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Like most professional golfers, Morgan Pressel knew she had to get back to her roots.
Her phenomenal early success came when she was working with Martin Hall, The Club at Ibis’ acclaimed teacher, from ages 9 to 18.
In 2001, Pressel became the youngest (12) to qualify for the U.S. Women’s Open. The Boca Raton resident almost won the 2005 U.S. Women’s Open if not for a miracle, final-bunker blast by Birdie Kim. Pressel became the youngest-ever winner (18) of a modern LPGA major championship when she won the 2007 Kraft Nabisco Championship (now the ANA Inspiration), improving to No. 4 in the world rankings.
How do you top such a brilliant start? The reality most times is you don’t. It probably didn’t help that Pressel left Hall in 2008 for another teacher.
She remained inside the top 25 on the LPGA Tour’s money list for four more years until injuries, a search for more length and an erosion of confidence led Pressel to make another major change.
As fate would have it, Pressel was leaving the range at the 2018 KPMG Women’s PGA Championship near Chicago when Hall was walking on it. Their eyes locked.
“I gave her a big hug and said, ‘I wish you were playing better,’ ” Hall said. “Then I said, ‘You know you can always call me.’ I wasn’t expecting to hear anything.”
Six weeks later, Pressel called Hall. She had just missed the cut at the Women’s British Open at St. Andrews, and she wanted to get the band back together again after a decade apart.
“He’s a great friend and an incredible coach,” Pressel said. “It’s been a lot of fun working together. We laugh a lot. I always feel like he’s right there in my corner through all the ups and downs. I feel like we’re headed in the right direction.”
Their work is not finished. At 32 – she has been a pro golfer for almost half her life – Pressel is coming off a career-low 93rd on the money list during the COVID-abbreviated 2020 season as she prepares to open her 16th season Thursday in the Gainbridge LPGA at Lake Nona.
“Golf is hard,” Pressel said. “Very few players remain on top for a long stretch of time. I’m looking forward to this season.”
Last year, it was a short commute for Pressel when the Gainbridge event was played at Boca Rio. It was the first time an LPGA event had been held in South Florida since the ADT Championship at Trump International in 2008.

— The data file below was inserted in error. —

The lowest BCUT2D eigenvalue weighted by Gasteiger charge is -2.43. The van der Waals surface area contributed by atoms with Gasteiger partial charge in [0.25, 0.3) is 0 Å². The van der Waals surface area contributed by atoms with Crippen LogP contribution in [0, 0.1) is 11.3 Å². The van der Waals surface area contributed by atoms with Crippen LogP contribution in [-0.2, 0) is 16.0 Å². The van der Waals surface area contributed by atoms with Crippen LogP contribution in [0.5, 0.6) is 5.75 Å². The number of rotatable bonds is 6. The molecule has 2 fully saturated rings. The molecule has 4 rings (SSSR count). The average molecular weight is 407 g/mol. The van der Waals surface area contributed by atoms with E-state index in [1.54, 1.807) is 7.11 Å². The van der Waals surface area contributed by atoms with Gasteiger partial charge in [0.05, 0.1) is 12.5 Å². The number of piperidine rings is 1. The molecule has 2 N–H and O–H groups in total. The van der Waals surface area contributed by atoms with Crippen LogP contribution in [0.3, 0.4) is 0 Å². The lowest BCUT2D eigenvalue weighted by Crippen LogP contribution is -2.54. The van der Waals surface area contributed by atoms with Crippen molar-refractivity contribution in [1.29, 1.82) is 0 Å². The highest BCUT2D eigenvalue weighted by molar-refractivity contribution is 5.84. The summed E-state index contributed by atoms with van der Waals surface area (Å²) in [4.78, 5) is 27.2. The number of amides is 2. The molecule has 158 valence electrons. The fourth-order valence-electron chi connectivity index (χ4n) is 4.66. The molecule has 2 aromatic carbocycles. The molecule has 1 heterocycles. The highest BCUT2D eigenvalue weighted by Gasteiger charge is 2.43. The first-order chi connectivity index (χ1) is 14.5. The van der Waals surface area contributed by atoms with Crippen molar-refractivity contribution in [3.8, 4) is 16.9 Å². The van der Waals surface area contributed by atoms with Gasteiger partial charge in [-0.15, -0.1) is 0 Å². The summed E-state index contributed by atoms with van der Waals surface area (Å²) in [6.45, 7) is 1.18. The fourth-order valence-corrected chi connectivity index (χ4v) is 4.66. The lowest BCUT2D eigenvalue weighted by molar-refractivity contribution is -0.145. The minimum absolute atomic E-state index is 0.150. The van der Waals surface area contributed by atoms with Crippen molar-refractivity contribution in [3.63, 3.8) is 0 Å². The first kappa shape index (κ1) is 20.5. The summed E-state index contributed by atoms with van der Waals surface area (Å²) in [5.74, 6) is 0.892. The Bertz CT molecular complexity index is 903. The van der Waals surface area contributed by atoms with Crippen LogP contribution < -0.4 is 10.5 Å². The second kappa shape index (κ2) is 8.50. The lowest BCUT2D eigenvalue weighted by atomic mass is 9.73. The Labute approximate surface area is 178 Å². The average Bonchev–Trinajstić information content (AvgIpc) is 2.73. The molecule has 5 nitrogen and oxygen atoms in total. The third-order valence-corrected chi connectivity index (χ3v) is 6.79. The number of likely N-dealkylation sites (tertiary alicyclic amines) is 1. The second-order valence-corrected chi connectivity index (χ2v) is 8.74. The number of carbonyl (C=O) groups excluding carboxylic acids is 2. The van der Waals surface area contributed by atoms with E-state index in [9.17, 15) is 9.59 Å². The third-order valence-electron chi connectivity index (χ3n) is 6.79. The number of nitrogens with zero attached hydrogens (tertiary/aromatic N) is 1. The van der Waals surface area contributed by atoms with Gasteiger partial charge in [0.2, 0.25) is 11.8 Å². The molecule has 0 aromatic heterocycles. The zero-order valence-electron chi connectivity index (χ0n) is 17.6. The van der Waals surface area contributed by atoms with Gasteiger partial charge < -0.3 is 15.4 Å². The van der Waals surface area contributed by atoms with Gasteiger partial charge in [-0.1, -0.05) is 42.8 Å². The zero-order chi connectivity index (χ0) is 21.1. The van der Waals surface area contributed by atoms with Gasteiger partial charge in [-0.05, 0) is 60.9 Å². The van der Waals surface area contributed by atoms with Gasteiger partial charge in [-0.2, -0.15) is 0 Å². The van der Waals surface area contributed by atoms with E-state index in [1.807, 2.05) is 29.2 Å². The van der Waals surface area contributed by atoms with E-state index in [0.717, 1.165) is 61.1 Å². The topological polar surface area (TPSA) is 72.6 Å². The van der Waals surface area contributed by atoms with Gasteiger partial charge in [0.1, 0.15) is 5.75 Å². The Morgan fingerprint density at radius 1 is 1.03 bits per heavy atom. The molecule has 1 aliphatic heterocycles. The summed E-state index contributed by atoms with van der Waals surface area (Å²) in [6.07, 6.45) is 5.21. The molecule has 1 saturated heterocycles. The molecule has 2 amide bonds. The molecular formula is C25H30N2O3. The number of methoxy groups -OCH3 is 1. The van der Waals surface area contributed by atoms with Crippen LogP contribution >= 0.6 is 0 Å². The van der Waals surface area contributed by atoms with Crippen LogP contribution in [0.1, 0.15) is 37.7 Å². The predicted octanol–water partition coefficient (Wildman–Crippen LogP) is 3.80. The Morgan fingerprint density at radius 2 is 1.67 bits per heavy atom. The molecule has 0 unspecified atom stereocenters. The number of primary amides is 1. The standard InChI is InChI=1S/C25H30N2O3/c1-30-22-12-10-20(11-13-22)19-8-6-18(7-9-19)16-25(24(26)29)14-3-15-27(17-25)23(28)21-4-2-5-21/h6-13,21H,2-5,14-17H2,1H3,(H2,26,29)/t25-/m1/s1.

“It was so nice to sleep in your own bed,” Pressel said. “From what we’ve been told, the tournament will return to Boca Rio next year. They just wanted to take a break with COVID-19.”
Like most golf fans, Pressel watched Jordan Spieth contend the last three weeks as he tried to end a four-year winless streak. If any golfer can relate to Spieth’s early success – he won three majors by 23 – and then struggles, it’s Pressel.
It’s been 13 years since she won her last LPGA title, the 2008 Kapalua LPGA Classic (she won in Japan in 2010). That’s a long time for any athlete. But she showed signs of a comeback when she finished fourth in the 2019 Women’s British Open.
“Golf is not linear, it ebbs and flows,” Pressel said. “It’s been great to watch Jordan get back into contention. I think the whole golf world is rooting for him to win again.”
No doubt the same vibes are aimed at Pressel on the LPGA Tour. Her early success made her a popular figure, and the way she has handled her bobbles while qualifying for six Solheim Cup teams (career record of 11-8-3) has endeared her to many fans.
Especially her instructor. Hall points out people overlook Pressel’s singles victory over Annika Sorenstam in the 2007 Solheim matches in Sweden – Sweden!
“When you have the kind of success Morgan had, you are thrust into a world that is very difficult, where people judge you unfairly,” Hall said. “They (golfers) are doing their best.
“Rather than wonder what the hell happened to a player, I think we should more admire, ‘Wow, what she did was fantastic.’ “
Pressel is not done. While filming one of Golf Channel’s “Lessons with the Pros” last week at The Club at Ibis, Pressel was striping drive after drive, much to Hall’s delight.
“We haven’t seen the last of Morgan,” Hall said.